Finally the bundles are used to burn and waft smoke around the humpy while I hold the image of our home being safe from all things harmful.

Making vinegar

I have always had a habit of wondering how random common household items are made, it drives my partner nuts. I will stop doing something to wonder (sometimes out loud) how something is made and if we can make it too. Sometimes I wonder how the process was discovered in the first place. In the kitchen, it is amazing how many everyday items can be made by neglecting them. It leads me to think that the greatest discoveries in culinary arts were probably made by very bad housekeepers. Vinegar is one of those things.

My home made vinegars, made from home brewed wines

Vinegar is a double fermented product that uses yeasts to make alcohol then bacteria to turn the alcohol into vinegar. Apparently the process can be completed in the same container by adding dried fruit and water to a bucket or jar, stirring it every day and keeping it covered with an air permeable cover (like a cloth). The acetobacter in the air will turn any alcohol into vinegar. It can most usefully be used to turn bad wine into good vinegar.

Vinegar has been made and used for about 5000 years in most parts of the world (maybe longer). It has been used to disinfect and preserve food (the original use of marinade was not to improve taste, it was to make old meat safer to eat), it has been used to clean wounds and treat digestive complaints (and as a base for delivering medicine). It has been used as a cleaning and disinfecting agent in household cleaning and to preserve specimens in the lab. Here at the humpy, we use it for all the above uses (well… not too many specimens preserved). I buy a 15 litre tub of white vinegar twice a year and many bottles of apple cider, balsamic and specialty vinegars as well. If I can make my own, there is one less thing I need to buy, as well as the satisfaction gained by knowing how to make something myself.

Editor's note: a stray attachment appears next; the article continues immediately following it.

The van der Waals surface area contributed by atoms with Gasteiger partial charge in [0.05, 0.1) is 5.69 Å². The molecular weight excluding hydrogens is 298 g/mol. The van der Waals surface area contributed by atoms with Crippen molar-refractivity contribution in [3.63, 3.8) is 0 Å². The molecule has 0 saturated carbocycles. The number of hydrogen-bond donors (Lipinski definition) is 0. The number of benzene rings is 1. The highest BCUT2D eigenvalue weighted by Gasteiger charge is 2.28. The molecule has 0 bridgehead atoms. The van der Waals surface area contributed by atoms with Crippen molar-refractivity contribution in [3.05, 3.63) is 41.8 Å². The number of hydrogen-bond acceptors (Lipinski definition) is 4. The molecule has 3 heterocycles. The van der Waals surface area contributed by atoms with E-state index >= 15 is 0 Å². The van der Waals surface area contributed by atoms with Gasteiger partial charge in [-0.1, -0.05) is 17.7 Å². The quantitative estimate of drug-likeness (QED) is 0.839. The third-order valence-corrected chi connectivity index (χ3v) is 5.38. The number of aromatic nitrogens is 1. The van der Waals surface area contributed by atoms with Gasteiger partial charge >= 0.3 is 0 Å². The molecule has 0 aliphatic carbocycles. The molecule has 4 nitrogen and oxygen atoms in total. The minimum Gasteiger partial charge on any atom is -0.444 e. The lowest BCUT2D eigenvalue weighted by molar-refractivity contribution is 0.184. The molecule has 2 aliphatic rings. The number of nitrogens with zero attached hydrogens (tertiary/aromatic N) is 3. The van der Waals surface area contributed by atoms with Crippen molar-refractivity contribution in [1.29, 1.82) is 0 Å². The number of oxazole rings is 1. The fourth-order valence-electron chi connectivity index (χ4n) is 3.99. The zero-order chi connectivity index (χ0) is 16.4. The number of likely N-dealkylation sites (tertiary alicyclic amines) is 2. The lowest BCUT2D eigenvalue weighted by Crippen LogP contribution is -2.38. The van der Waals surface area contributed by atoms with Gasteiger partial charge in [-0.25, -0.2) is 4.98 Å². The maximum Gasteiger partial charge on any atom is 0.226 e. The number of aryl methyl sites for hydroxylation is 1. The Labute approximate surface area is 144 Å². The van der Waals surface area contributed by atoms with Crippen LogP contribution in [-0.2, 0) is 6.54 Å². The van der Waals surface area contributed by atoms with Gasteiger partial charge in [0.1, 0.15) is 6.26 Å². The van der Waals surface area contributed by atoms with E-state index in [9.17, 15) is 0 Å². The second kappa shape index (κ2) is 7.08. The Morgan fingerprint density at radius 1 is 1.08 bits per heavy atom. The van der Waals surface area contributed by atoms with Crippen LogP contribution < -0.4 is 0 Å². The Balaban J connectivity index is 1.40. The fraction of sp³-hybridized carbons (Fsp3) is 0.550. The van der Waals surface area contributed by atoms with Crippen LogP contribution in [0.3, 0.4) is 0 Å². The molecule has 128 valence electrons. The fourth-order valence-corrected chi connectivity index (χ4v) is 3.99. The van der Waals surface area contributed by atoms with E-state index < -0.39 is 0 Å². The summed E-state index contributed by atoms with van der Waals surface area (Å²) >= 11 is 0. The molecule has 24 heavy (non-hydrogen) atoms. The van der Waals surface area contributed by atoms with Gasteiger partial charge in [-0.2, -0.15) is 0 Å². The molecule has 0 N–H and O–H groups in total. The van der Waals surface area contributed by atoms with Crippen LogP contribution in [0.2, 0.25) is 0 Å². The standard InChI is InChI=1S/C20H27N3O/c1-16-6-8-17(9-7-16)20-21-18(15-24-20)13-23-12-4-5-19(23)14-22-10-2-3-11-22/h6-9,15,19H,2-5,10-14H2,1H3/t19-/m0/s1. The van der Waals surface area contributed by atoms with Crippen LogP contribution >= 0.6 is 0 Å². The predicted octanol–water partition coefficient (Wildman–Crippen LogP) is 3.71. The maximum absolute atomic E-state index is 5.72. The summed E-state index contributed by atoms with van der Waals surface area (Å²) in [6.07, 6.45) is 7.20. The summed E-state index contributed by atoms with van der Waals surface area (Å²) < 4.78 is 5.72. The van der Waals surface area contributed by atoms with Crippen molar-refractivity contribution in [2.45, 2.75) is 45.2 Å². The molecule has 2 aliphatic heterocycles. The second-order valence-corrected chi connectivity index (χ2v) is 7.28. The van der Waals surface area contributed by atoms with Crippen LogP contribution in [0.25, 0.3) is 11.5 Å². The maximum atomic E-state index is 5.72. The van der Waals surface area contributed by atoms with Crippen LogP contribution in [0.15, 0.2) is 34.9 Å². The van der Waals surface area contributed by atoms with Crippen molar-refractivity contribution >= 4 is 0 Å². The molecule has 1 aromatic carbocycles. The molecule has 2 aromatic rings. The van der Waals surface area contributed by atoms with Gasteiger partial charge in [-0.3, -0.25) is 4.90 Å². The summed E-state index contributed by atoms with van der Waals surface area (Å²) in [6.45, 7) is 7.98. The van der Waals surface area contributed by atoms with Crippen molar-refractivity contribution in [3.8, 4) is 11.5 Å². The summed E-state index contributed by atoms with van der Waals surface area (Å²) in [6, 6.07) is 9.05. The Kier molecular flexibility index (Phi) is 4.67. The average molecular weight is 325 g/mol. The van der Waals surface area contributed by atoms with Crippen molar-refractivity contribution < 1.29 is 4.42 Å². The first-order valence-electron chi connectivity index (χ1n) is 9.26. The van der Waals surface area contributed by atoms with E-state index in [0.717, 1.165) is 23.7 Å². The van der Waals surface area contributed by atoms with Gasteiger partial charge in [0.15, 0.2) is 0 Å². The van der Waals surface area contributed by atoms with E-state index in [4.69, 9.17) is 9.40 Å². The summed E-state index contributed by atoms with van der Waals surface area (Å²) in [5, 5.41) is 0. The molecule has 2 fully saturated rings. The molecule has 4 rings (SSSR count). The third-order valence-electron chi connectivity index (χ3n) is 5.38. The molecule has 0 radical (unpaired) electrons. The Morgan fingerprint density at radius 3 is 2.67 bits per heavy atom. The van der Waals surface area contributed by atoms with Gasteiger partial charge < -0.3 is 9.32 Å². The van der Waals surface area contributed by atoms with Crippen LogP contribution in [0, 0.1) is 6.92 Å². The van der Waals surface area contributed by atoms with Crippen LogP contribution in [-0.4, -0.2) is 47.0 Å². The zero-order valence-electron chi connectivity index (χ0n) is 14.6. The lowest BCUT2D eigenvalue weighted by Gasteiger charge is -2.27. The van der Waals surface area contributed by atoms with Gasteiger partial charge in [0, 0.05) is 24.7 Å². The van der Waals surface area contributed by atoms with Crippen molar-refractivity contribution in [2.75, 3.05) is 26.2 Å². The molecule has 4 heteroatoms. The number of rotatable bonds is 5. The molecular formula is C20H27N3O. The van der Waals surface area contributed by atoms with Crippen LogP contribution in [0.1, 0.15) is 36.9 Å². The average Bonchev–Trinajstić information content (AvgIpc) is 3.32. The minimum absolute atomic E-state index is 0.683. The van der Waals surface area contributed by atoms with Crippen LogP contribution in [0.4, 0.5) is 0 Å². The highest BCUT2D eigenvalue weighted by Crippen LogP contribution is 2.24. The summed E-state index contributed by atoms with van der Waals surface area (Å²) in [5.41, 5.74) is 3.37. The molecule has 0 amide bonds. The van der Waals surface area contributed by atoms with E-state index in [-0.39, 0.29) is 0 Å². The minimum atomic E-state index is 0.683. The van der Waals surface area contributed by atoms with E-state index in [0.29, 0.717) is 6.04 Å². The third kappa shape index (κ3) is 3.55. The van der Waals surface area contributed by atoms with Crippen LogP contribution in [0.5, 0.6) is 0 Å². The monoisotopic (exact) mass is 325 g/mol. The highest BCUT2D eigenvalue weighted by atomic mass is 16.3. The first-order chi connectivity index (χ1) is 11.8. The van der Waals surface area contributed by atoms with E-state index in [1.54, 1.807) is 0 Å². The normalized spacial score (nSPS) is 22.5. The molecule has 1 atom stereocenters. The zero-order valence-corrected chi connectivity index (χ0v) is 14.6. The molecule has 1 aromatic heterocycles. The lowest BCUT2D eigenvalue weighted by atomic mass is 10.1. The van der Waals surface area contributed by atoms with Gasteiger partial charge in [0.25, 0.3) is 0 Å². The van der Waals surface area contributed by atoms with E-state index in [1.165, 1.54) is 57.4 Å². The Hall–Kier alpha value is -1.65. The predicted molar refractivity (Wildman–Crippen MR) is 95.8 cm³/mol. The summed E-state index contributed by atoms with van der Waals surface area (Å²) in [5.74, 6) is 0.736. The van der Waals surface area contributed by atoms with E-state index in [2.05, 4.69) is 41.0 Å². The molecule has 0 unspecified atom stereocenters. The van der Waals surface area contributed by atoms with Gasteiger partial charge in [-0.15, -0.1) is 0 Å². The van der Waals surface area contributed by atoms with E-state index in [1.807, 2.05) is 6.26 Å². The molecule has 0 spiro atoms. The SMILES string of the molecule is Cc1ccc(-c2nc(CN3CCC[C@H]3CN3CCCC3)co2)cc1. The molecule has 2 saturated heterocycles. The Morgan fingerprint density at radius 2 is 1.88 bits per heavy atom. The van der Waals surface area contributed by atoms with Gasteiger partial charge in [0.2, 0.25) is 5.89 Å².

My vinegar shelf

For my vinegar experiments I used some of my home made wines that didn’t taste very good. I had a batch of mead (honey wine) that tasted harsh and had a faintly musty flavour, so I knew I wasn’t going to drink it. Instead of wasting the hours of work that went into making it, I decided to have a play at making vinegar.

The collection of recycled wine bottles I use for brewing

The mead was poured into a smallish kombucha brewing jar that I had spare. Then I added a bottle of apple cider vinegar I picked up at the local Co Op to the jar and put a cloth cover on it. The apple cider vinegar was raw, meaning it had living bacteria colonies in it. That is it really, I put the jar up on a shelf and left it for two months.

The vinegar grew it’s own Mother… just like kombucha does

When I had a minute, I just poured the vinegar through a filter and bottled up the results. It tastes mild and smooth; I think this would make a great vinegar for shrubs. It is good as a salad dressing and in marinades too.

The vinegar Mother from the top

The Mother was left in the sieve, so I poured a new batch of old wine into the brewer and added the Mother to it. This should get the vinegar making off to a good start again.

Filtering out the yeast lees and the Mother
The Mother ready to go to a new home
The vinegar brewer ready for new wine
This is a batch of blueberry wine that went a bit musty, now it will be blueberry vinegar